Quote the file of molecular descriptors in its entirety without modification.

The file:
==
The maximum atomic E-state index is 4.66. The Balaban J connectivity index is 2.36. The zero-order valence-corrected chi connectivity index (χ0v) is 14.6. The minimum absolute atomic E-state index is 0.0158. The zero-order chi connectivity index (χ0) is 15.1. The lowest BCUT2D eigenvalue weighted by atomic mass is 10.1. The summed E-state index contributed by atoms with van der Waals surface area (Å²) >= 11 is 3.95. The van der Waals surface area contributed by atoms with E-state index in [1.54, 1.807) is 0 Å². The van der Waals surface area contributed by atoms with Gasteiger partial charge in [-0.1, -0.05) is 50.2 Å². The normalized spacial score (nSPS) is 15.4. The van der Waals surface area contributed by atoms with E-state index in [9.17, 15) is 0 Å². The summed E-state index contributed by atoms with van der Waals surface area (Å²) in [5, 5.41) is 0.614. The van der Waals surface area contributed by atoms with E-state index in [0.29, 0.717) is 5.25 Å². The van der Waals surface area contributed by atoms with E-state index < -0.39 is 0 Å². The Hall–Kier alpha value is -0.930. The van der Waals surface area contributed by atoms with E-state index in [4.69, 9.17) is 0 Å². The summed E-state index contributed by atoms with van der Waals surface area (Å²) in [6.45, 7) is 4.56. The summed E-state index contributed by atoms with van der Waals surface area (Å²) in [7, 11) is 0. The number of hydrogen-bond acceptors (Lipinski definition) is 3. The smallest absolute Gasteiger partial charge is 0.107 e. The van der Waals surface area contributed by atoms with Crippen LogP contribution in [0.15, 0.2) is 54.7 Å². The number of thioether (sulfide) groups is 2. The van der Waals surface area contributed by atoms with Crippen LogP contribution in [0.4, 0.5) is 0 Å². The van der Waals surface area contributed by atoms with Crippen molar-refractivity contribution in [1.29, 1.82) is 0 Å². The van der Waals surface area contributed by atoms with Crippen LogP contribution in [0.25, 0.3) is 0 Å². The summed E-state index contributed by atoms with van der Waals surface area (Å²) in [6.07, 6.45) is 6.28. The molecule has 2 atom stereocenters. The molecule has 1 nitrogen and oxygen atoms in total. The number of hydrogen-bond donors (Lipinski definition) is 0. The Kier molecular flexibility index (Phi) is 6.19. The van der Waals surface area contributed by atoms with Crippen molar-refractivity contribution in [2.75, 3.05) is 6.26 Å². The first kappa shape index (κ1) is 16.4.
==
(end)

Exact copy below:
The maximum atomic E-state index is 4.66. The Balaban J connectivity index is 2.36. The zero-order valence-corrected chi connectivity index (χ0v) is 14.6. The minimum absolute atomic E-state index is 0.0158. The zero-order chi connectivity index (χ0) is 15.1. The lowest BCUT2D eigenvalue weighted by atomic mass is 10.1. The summed E-state index contributed by atoms with van der Waals surface area (Å²) >= 11 is 3.95. The van der Waals surface area contributed by atoms with E-state index in [1.54, 1.807) is 0 Å². The van der Waals surface area contributed by atoms with Gasteiger partial charge in [-0.1, -0.05) is 50.2 Å². The normalized spacial score (nSPS) is 15.4. The van der Waals surface area contributed by atoms with E-state index in [9.17, 15) is 0 Å². The summed E-state index contributed by atoms with van der Waals surface area (Å²) in [5, 5.41) is 0.614. The van der Waals surface area contributed by atoms with E-state index in [0.29, 0.717) is 5.25 Å². The van der Waals surface area contributed by atoms with E-state index < -0.39 is 0 Å². The Hall–Kier alpha value is -0.930. The van der Waals surface area contributed by atoms with E-state index in [4.69, 9.17) is 0 Å². The summed E-state index contributed by atoms with van der Waals surface area (Å²) in [6.45, 7) is 4.56. The summed E-state index contributed by atoms with van der Waals surface area (Å²) in [7, 11) is 0. The number of hydrogen-bond acceptors (Lipinski definition) is 3. The smallest absolute Gasteiger partial charge is 0.107 e. The van der Waals surface area contributed by atoms with Crippen LogP contribution in [0.15, 0.2) is 54.7 Å². The number of thioether (sulfide) groups is 2. The van der Waals surface area contributed by atoms with Crippen LogP contribution in [0.4, 0.5) is 0 Å². The van der Waals surface area contributed by atoms with Crippen molar-refractivity contribution in [1.29, 1.82) is 0 Å². The van der Waals surface area contributed by atoms with Crippen LogP contribution in [0.25, 0.3) is 0 Å². The summed E-state index contributed by atoms with van der Waals surface area (Å²) in [6.07, 6.45) is 6.28. The molecule has 2 atom stereocenters. The molecule has 1 nitrogen and oxygen atoms in total. The number of hydrogen-bond donors (Lipinski definition) is 0. The Kier molecular flexibility index (Phi) is 6.19. The van der Waals surface area contributed by atoms with Crippen molar-refractivity contribution in [2.75, 3.05) is 6.26 Å². The first kappa shape index (κ1) is 16.4.